Reasons Your Central Air Conditioner Leaks Water
Picture this: the temperature has reached 90 degrees. As you go to crank up the AC, you notice a pool of water forming around your inside unit. What should you do? Before you panic, educating yourself about some of the reasons your AC leaks water might give you a better understanding of what to do before you call in the professionals to tackle the issue.
AC Leaks Water: What Might Be Causing Them?
If your AC is leaking water, first look for these possible issues:
If any of the drain pipes funneling water through your AC rusts, erodes or is otherwise blocked, it could create a leak (or multiple ones). Drain lines can get clogged by dirt, insects, or even mold, and when that happens, the water has nowhere to go but back inside. Using a wet-dry vacuum can help suck out the debris and clear the obstruction.
A dirty evaporator coil might also be the culprit in your clogged drain. If your evaporator coil is covered in ice, water can overflow from the drain pan onto the floor as it melts. What causes an evaporator coil to freeze? A dirty air filter or low refrigerant is to blame. Make sure to keep an eye on these to prevent potential leaking. To defrost the evaporator coil, turn off your air conditioner and then switch the blower from auto to on. The fan should melt the ice slowly, allowing the pan to handle all the water.
If the AC unit was installed incorrectly, it could cause a leak and should be re-installed first before being replaced. An A/C unit that was improperly installed can be related to your pesky water problem. A professional can determine if your condensate trap was accurately designed and perform a repair if not. Water that builds up in a drain pan overflows into your home and can cause severe water damage.
What You Can Do About AC Water Leaks
Your AC might also be leaking for minor issues you can fix yourself, like:
Dirty Air Filter
This could cause your evaporator coils to freeze because of the amount of energy your unit exerts to make it past the dirty filter. Change your filters out based on manufacturer guidelines.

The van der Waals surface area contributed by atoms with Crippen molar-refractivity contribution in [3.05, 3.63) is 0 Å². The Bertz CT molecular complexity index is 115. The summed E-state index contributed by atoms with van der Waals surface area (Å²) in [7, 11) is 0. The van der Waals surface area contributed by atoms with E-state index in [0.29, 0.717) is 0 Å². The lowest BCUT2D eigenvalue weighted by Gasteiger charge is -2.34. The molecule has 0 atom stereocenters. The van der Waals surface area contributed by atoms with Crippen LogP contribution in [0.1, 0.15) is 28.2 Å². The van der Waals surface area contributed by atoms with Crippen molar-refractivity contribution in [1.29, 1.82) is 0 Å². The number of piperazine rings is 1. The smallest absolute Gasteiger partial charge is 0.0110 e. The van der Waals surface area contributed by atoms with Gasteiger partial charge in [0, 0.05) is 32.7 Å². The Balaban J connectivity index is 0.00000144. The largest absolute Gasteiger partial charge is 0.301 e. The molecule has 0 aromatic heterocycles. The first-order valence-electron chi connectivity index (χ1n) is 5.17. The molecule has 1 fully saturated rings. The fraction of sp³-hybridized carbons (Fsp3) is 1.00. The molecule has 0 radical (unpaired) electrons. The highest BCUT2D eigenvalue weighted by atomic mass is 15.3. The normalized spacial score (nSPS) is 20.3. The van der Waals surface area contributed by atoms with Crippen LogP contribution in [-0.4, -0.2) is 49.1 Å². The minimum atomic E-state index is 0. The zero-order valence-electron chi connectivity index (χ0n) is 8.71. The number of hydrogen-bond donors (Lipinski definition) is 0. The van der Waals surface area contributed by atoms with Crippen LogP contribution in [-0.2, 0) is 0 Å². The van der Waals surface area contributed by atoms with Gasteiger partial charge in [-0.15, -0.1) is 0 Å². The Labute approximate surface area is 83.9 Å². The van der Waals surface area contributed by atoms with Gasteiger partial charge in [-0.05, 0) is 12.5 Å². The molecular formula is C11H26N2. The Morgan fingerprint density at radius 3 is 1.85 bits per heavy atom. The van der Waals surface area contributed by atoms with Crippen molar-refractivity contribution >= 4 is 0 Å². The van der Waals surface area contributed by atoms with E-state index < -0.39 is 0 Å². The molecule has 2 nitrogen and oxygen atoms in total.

If it’s too low, the evaporator coils may freeze over, causing leakage from working too hard to keep your home cool. Your refrigerant should be checked annually as part of routine AC maintenance.
The erosion of this pan could indicate an older unit is leaking and where the leak is at. If you’ve never changed the condenser pan since you’ve had your AC unit, now’s the time to do it.
These three smaller issues could cause bigger issues down the line if they aren’t taken care of as soon as you notice them. They can lead to some of the bigger issues we outlined earlier in this post, costing you time, money, and frustration in repairing or replacing your AC unit.
When Should You Call a Professional About AC Water Leaks?
Anytime you notice something off with your air conditioning, you should visually inspect the unit inside and outdoors, then change the filter. If it’s still not working correctly or you see a water leak, it’s time to call Kansas City’s favorite HVAC company: A.B. May.
Our technicians will come out, troubleshoot the situation, and then give you the information you need to decide what to do next. We’ll ensure your AC water leaks are taken care of once and for all. Call us today.
Read More: Is Your AC Broken? Top 10 Reasons Why AC Isn’t Working
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